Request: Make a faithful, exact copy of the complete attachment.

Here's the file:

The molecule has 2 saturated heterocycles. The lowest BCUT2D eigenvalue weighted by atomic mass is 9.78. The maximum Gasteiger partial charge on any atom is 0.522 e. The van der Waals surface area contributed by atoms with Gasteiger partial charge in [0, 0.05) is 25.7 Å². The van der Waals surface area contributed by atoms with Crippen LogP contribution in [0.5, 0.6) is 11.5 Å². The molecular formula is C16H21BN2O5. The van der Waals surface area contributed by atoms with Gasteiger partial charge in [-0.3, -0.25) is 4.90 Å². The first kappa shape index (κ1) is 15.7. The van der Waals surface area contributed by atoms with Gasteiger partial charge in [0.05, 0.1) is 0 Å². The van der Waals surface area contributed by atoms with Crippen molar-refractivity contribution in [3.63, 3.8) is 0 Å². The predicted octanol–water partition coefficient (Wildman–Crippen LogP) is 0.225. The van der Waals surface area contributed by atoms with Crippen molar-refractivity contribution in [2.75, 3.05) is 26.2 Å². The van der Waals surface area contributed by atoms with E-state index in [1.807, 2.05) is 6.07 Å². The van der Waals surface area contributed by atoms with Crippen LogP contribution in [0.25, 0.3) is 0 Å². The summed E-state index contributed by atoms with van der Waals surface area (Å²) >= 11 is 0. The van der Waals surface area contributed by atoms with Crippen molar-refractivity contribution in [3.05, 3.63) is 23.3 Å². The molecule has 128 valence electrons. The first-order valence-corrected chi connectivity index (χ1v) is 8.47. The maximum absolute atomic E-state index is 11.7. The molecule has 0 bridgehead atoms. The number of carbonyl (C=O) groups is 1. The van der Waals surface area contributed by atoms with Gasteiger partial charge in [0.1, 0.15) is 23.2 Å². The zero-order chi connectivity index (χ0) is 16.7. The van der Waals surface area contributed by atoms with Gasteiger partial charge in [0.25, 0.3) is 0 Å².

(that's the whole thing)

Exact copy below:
The molecule has 2 saturated heterocycles. The lowest BCUT2D eigenvalue weighted by atomic mass is 9.78. The maximum Gasteiger partial charge on any atom is 0.522 e. The van der Waals surface area contributed by atoms with Gasteiger partial charge in [0, 0.05) is 25.7 Å². The van der Waals surface area contributed by atoms with Crippen LogP contribution in [0.5, 0.6) is 11.5 Å². The molecular formula is C16H21BN2O5. The van der Waals surface area contributed by atoms with Gasteiger partial charge in [-0.3, -0.25) is 4.90 Å². The first kappa shape index (κ1) is 15.7. The van der Waals surface area contributed by atoms with Gasteiger partial charge in [0.05, 0.1) is 0 Å². The van der Waals surface area contributed by atoms with Crippen molar-refractivity contribution in [3.63, 3.8) is 0 Å². The predicted octanol–water partition coefficient (Wildman–Crippen LogP) is 0.225. The van der Waals surface area contributed by atoms with Crippen molar-refractivity contribution in [2.75, 3.05) is 26.2 Å². The van der Waals surface area contributed by atoms with E-state index in [1.807, 2.05) is 6.07 Å². The van der Waals surface area contributed by atoms with Crippen LogP contribution in [0.25, 0.3) is 0 Å². The summed E-state index contributed by atoms with van der Waals surface area (Å²) >= 11 is 0. The van der Waals surface area contributed by atoms with Crippen molar-refractivity contribution in [3.05, 3.63) is 23.3 Å². The molecule has 128 valence electrons. The first-order valence-corrected chi connectivity index (χ1v) is 8.47. The maximum absolute atomic E-state index is 11.7. The molecule has 0 bridgehead atoms. The number of carbonyl (C=O) groups is 1. The van der Waals surface area contributed by atoms with Gasteiger partial charge in [0.1, 0.15) is 23.2 Å². The zero-order chi connectivity index (χ0) is 16.7. The van der Waals surface area contributed by atoms with Gasteiger partial charge in [0.25, 0.3) is 0 Å².